Tightness in the chest is a common issue that negatively impacts posture and may contribute to shoulder impingement and dysfunction. In this column, I will reveal how using a compression technique in combination with active movement can effectively mobilize the pectoralis major/minor and improve soft tissue extensibility.

For this technique, I prefer to utilize a baller block and trigger point ball. Position the block on a wall or near a doorway so that the ball is between the block and the chest allowing free movement of the arm on the side you are mobilizing. The pressure should be consistent (moderate) throughout the exercise, and the ball should be positioned below and medial to the coracoid process.

A) Begin with the arm at the side (palm forward) and perform an active "I" movement moving into shoulder extension maintaining consistent pressure with the ball. Perform 3-5 repetitions.

B) Begin with the arm at 90 degrees of forward flexion and perform an active "T" movement moving into horizontal abduction maintaining consistent pressure with the ball. Perform 3-5 repetitions.

C) Begin with the arm at the side and perform an active "Y" movement elevating the arm in the scapular plane maintaining consistent pressure with the ball. Perform 3-5 repetitions.

Alternative method:
Simply hold a lacrosse or trigger point ball against the chest with the uninvolved hand to apply consistent pressure while moving the involved arm in the three planes of motion described above.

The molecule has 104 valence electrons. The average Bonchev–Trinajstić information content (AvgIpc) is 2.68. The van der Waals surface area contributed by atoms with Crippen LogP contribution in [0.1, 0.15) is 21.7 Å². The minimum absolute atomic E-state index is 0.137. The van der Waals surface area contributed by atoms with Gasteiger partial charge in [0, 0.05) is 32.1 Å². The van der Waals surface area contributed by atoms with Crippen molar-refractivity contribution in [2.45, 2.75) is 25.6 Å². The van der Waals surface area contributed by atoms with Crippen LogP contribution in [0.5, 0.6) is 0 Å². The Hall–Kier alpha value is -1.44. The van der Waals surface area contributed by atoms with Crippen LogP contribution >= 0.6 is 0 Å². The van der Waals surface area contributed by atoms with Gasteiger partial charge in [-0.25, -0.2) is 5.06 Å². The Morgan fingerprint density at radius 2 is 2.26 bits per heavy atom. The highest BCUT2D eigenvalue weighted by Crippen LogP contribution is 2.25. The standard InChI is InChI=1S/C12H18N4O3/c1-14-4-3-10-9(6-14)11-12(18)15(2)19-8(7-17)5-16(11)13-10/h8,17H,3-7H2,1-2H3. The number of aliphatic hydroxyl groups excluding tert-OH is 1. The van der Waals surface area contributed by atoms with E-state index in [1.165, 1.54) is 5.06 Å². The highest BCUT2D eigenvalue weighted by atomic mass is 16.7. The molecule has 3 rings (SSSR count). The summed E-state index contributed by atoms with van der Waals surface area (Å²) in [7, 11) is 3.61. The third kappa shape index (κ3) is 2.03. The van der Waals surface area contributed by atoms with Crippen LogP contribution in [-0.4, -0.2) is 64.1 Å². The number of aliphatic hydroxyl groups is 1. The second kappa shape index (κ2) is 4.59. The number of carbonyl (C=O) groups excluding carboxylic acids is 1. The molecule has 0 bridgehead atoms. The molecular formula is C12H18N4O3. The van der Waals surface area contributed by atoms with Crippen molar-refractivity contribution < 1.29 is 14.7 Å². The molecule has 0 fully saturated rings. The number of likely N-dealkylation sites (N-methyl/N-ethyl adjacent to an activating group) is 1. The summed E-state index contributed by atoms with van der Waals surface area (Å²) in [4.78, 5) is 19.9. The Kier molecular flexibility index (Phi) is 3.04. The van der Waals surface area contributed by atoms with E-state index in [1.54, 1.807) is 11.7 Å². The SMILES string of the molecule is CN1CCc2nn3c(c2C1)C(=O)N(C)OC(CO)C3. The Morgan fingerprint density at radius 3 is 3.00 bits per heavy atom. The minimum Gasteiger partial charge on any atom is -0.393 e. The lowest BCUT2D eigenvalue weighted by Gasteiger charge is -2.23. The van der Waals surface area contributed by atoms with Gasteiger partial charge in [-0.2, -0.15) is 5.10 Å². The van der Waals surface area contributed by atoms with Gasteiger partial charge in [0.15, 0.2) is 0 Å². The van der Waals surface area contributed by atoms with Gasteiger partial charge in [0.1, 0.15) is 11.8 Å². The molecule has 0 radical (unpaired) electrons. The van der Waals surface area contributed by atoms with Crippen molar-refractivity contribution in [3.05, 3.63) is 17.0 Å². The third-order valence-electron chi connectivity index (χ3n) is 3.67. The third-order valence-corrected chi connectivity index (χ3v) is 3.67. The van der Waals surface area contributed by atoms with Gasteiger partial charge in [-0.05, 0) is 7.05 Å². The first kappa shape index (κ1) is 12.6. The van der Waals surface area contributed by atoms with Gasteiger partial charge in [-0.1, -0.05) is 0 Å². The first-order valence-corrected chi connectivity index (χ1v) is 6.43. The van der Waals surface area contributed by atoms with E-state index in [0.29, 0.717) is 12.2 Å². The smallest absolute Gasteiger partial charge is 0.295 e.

This exercise is effective for movement preparation and releasing tightness in the pectoralis major/minor that negatively impacts posture, movement mechanics and shoulder function. Keep in mind that pec minor tightness will cause the scapula to tip forward.

Often, overhead athletes are prone to rotator cuff injury and maximizing mobility will reduce undesirable internal rotation and kyphotic posture, while facilitating optimal scapular position. Additionally, those performing overhead squats and snatches will have better movement capacity in the shoulder thereby reducing compensatory movements often seen in the body (e.g. lumbar spine rotation and extension).

Including routine soft tissue mobilization work is recommended for clients and athletes involved in routine overhead activity, as well as anyone with postural dysfunction and muscle imbalance. Static stretching can also be done afterward to enhance flexibility.

Brian Schiff, PT, OCS, CSCS, is a licensed physical therapist, respected author and fitness professional. Currently, he serves as the supervisor at the Athletic Performance Center in Raleigh, NC. Brian presents nationally at several professional conferences and seminars on injury prevention, rehab and sport-specific training. For more cutting edge training information, subscribe to his monthly Training & Sports Medicine Update at


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